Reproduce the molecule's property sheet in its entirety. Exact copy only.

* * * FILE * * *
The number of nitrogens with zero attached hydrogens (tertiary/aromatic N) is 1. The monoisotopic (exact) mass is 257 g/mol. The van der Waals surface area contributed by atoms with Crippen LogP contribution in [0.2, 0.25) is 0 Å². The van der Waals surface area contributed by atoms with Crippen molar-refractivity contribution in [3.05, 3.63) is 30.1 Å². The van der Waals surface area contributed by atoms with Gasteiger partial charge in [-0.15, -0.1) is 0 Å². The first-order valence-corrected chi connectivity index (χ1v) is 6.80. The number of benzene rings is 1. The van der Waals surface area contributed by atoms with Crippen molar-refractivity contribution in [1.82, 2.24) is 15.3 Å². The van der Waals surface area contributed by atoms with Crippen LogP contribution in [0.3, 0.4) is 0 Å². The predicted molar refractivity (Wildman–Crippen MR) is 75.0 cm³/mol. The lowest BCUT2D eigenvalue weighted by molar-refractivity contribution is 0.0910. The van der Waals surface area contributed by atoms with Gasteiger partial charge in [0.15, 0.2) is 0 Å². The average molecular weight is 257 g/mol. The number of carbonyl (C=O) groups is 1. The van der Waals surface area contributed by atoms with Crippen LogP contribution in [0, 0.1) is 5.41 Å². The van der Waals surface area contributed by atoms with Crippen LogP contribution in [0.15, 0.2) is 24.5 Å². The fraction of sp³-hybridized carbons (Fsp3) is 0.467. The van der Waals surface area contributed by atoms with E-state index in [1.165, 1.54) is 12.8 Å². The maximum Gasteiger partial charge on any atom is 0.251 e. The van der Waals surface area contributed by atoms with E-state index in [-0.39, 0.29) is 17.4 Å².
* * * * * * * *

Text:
The number of nitrogens with zero attached hydrogens (tertiary/aromatic N) is 1. The monoisotopic (exact) mass is 257 g/mol. The van der Waals surface area contributed by atoms with Crippen LogP contribution in [0.2, 0.25) is 0 Å². The van der Waals surface area contributed by atoms with Crippen molar-refractivity contribution in [3.05, 3.63) is 30.1 Å². The van der Waals surface area contributed by atoms with Gasteiger partial charge in [-0.15, -0.1) is 0 Å². The first-order valence-corrected chi connectivity index (χ1v) is 6.80. The number of benzene rings is 1. The van der Waals surface area contributed by atoms with Crippen molar-refractivity contribution in [1.82, 2.24) is 15.3 Å². The van der Waals surface area contributed by atoms with Crippen LogP contribution in [0.3, 0.4) is 0 Å². The predicted molar refractivity (Wildman–Crippen MR) is 75.0 cm³/mol. The lowest BCUT2D eigenvalue weighted by molar-refractivity contribution is 0.0910. The van der Waals surface area contributed by atoms with Gasteiger partial charge in [0.15, 0.2) is 0 Å². The average molecular weight is 257 g/mol. The number of carbonyl (C=O) groups is 1. The van der Waals surface area contributed by atoms with Crippen LogP contribution in [0, 0.1) is 5.41 Å². The van der Waals surface area contributed by atoms with Crippen LogP contribution in [0.15, 0.2) is 24.5 Å². The fraction of sp³-hybridized carbons (Fsp3) is 0.467. The van der Waals surface area contributed by atoms with E-state index in [1.165, 1.54) is 12.8 Å². The maximum Gasteiger partial charge on any atom is 0.251 e. The van der Waals surface area contributed by atoms with E-state index in [-0.39, 0.29) is 17.4 Å².